The Warsaw Federal Incline Theatre is set to open in June, while its creators wait in the wings with fingers crossed.

“It’s a wonderful life,” says Tim Perrino. “Now, if I can keep from jumping off that bridge, I’ll be fine.”

If you don’t know Perrino, you might not know what to make of a statement like that. Is he being flip? Or is he a troubled soul? Or... well, what is he saying?

First, you need to understand that Perrino is executive artistic director of Cincinnati Landmark Productions. He’s the guy who turned the once-moribund Showboat Majestic into a successful and popular summer theater venture, running it for 23 seasons. He’s also the guy who turned an abandoned movie theater in West Price Hill into the Covedale Center for the Performing Arts, a year-round theater operation that not only offers populist stage fare but has become the anchor of a neighborhood returning to economic health.

Now, Perrino and his organization are about to open the Warsaw Federal Incline Theatre, the first dedicated legitimate theater to be built in Cincinnati in a generation. The last was the Aronoff Center, which opened in 1995.

So, was that stress we heard in his voice? A bit, perhaps. The 229-seat theater, located at Matson Place and West Eighth Street in East Price Hill, is scheduled to open June 3, with a full slate of celebratory events scheduled in the days leading up to it. So, Perrino and his overworked staff are not only fretting about actors being ready for opening night, but also things like if the parking spots are spaced and marked correctly or if the plumbing will be installed and functional or even if the wiring will meet code—all the usual delights that comes along with new construction projects.

Mostly, though, he’s kidding about that bridge. Perrino is a calm operator. Decades as a theatrical producer will do that to you.

“We have every belief that we’re going to make it,” says Perrino, sounding every bit the smooth negotiator that he has had to be to turn this $6 million dream into a reality.

In fact, as this conversation unfolded, crews were starting to drill holes for the posts that will anchor all of the theater’s seats. In a week, the seats themselves will arrive. That’s just four weeks before the theater opens.

Like any up-from-the-ground construction project, this has been a mammoth exercise in heavy-equipment choreography. It’s not just a matter of getting things done. They all have to be done in precisely the right order. Seats and carpet are among the final touches. Install them too early and they get in the way of laying electric and plumbing and the many out-of-the-ordinary demands involved in building a working theater.

“It’s definitely a complicated process,” Perrino says. “You’ve got to have friends and allies in a variety of disciplines to make something like this happen. It’s not enough to just have the support of investors or politicians or artists or designers or audience members, or any other single group of people. If you have just one or two of them, you won’t get anything done. You have to put them all together in the right order and at the right time.”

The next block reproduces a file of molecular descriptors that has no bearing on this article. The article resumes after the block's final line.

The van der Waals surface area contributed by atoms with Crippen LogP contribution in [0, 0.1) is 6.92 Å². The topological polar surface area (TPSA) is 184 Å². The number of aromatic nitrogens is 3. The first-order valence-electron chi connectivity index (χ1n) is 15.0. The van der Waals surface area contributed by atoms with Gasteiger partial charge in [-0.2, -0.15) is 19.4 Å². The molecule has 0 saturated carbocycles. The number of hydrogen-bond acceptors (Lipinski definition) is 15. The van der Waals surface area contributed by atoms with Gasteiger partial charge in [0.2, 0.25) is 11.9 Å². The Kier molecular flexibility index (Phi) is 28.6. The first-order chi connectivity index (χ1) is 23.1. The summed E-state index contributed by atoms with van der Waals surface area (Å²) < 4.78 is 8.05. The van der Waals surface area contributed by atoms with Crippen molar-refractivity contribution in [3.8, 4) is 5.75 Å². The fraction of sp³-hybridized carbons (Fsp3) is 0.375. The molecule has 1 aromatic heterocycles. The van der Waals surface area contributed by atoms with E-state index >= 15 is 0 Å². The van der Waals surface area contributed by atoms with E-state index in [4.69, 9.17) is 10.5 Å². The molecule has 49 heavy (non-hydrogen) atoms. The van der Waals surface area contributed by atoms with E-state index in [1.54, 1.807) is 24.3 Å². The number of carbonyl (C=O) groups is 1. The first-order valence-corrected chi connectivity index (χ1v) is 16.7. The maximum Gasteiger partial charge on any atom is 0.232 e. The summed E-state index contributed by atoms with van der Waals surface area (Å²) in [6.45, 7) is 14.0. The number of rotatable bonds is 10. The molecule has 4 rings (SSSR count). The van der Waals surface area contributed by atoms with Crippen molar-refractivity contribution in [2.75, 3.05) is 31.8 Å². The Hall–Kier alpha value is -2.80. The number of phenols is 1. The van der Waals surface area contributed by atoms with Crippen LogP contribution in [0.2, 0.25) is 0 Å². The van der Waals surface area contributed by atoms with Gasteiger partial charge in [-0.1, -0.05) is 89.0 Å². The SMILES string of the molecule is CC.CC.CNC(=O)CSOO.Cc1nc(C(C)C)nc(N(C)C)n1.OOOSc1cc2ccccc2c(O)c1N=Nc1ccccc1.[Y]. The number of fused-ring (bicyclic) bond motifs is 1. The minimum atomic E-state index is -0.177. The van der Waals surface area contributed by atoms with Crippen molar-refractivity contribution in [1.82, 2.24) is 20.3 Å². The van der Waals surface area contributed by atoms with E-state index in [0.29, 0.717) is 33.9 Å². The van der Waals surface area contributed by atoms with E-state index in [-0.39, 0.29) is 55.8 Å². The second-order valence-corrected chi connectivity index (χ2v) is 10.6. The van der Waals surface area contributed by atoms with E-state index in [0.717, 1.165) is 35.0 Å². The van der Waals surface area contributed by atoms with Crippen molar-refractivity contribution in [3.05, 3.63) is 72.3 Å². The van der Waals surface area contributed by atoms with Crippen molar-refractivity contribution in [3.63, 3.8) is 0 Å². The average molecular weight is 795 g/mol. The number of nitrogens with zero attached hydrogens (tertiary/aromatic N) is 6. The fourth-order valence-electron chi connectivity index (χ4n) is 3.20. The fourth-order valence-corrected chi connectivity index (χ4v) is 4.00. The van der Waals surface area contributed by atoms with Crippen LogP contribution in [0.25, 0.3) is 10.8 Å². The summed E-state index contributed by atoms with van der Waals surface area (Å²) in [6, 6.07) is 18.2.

Nearly five years ago, Perrino and Rodger Pille, Landmark’s director of communications and development, began cobbling together the impressive network of supporters and volunteers that have brought this project to fruition.

Cincinnati Mayor John Cranley, a powerful advocate of the Incline District, has been an ally since the earliest days of the theater’s planning and was followed by other heavy hitters from the private sectors: KB Partners LLC, The Greater Cincinnati Foundation and the Otto M. Budig Family Foundation, among others, as well as the title sponsor, Warsaw Federal.

Somewhere along the way, they picked up capital funding from the state of Ohio and an economic development grant from the city of Cincinnati. Additional underwriting came from New Markets Tax Credit allocations from Cincinnati Development Fund and PNC.

It’s an impressive list. But then, it’s a pretty impressive project.

More than satisfying some expansionist urge, this new facility will give Landmark Productions a chance to produce shows that it wouldn’t normally stage at its Covedale location, where shows tend to be solidly mainstream and family friendly.

After a summer season that includes The Producers (June 3-21), 1776 (July 8-26) and 9 to 5 (Aug. 12-30), the Incline productions take a slightly edgier turn, with productions of Extremities (Sept. 30-Oct. 18), Rent (Dec. 2-20), Avenue Q (Feb. 17-March 6) and Glengarry Glen Ross (April 6-24).

“This is a chance for us to present a slightly different repertory,” says Pille. 

It’s also a chance to attract a slightly different audience, too. 

“We expect that some of our audience from the Covedale will come over to the Incline Theatre to see shows. But this is a chance for us to grow our audience a little eastward.”

According to Google Maps, the new theater is just seven minutes from the heart of downtown Cincinnati. As Pille likes to point out, you can actually see the theater’s two nearest neighbors, Incline Public House and Primavista, from downtown, too.

“We think we can get some of those people to come up the hill and see what we’re doing,” says Pille. “And once we get them here, we have a chance to broaden their horizons.”

That’s a salesman for you—ready to sell you tickets for seats that aren’t off the truck yet. But then, it’s that mix of pragmatic optimism and cautious planning that has been a hallmark of Perrino’s operations since he launched the Cincinnati Young People’s Theatre in 1982.

“From the very beginning, I’ve been surrounded by people with good hearts and great brains,” says Perrino. “We’re on schedule, on budget and on target. I can’t wait to show this place to everybody.”